What is the difference between being good, and being great?
It something as simple, and as difficult, as 1 degree.
Here is what I mean: If you put a pot of water on the stove and heat it up, it gets hotter and hotter. When it gets to 211 degrees, it is really hot. What can you do with really hot water? Plenty, but not nearly as much if you heat it 1 degree more and turn that water into steam. At 212 degrees, with steam, you can power cars and locomotives. You can literally move mountains. Steam powers giant turbines. Steam helped clean the Gulf oil spill. At 211 degrees, all you have is hot water.
That one degree makes all the difference.
Think about Olympians. What was the difference between Michael Phelps and his record breaking eight gold medals and everyone else? In just about every race, the difference was hundredths of a second. Hundredths of a second!
So in business, sports and life, it turns out that the critical difference maker is often that last bit of extra effort.
When I write a book for instance, the first draft is very difficult. The next few drafts make it more readable. But it is the final draft where any magic that can happen, happens. It is that last little push of extra, exhausted effort that can make an idea pop or a sentence sing. It rarely happens beforehand.
Of course, the challenge is that it is hard to give things that 1 degree of extra effort, isn’t it? Usually of course, especially if you run a successful business, the way you normally do things works well. No need to fix something that which isn’t broken, right? And while true, it turns out to be equally as true that if you want to be great at what you do, it takes doing more than the regular and routine.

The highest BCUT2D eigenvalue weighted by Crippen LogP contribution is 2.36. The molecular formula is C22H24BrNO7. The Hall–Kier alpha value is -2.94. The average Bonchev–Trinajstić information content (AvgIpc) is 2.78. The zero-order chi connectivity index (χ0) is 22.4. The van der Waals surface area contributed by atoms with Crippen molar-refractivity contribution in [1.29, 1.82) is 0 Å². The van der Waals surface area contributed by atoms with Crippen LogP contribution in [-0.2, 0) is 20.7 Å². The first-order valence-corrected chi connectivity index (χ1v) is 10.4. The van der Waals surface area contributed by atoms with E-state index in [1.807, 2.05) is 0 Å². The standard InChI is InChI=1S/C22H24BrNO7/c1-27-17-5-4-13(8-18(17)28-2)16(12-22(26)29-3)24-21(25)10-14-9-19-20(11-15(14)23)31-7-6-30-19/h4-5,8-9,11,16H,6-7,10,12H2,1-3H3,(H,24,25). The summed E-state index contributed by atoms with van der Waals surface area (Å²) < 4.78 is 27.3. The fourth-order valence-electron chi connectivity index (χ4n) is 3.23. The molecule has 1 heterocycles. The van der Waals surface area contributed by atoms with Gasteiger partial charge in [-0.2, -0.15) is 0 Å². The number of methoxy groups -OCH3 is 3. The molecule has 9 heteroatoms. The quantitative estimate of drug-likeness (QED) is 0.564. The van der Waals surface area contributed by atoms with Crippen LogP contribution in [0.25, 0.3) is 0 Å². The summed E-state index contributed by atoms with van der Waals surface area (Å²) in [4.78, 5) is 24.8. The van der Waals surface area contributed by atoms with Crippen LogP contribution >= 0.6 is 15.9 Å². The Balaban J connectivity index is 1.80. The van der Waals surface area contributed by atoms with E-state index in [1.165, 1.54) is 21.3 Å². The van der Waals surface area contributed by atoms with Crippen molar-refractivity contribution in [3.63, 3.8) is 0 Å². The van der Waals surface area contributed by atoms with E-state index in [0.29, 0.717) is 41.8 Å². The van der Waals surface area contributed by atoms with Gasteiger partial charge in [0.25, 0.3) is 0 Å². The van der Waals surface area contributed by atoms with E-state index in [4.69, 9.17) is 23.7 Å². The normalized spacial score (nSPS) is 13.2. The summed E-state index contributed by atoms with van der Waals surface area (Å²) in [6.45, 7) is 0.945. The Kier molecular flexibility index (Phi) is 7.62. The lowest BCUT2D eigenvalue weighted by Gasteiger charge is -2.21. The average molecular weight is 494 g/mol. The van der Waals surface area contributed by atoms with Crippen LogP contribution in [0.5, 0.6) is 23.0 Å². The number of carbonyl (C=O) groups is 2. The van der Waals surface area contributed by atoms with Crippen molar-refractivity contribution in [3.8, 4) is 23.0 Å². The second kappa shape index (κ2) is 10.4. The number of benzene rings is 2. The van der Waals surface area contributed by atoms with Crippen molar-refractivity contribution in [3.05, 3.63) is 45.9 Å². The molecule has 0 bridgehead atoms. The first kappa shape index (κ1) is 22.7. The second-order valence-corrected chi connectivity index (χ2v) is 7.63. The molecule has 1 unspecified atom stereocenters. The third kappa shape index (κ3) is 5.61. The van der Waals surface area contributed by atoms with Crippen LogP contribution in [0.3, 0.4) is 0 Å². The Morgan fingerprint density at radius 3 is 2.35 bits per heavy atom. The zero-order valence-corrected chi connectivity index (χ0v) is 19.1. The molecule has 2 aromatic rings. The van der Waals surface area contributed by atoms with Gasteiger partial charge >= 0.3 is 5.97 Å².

It takes the 1 degree of extra effort.
Consider this: From 1878 to 1880 Thomas Edison and his team considered literally thousands of different ways how to develop a light bulb, stuck as they were on finding a workable filament. Said Edison, “I tested no fewer than 6,000 vegetable growths, and ransacked the world for the most suitable filament material.” (Carbonized cotton was the breakthrough material.)
This same idea is relayed in the excellent book, Good to Great. In it, author Jim Collins famously says, “Good is the enemy of great.” And that makes sense, doesn’t it? When a business is good, there are few incentives to keep pushing, to keep experimenting and working hard and striving for more.
So no, getting from good to great is not easy. It requires hard work and dedication and vision. But it is the extra effort, the one percent, the hundredth of a second, that 1 degree, that can take your efforts over the top.
What if Edison had quit at 5,999 filaments?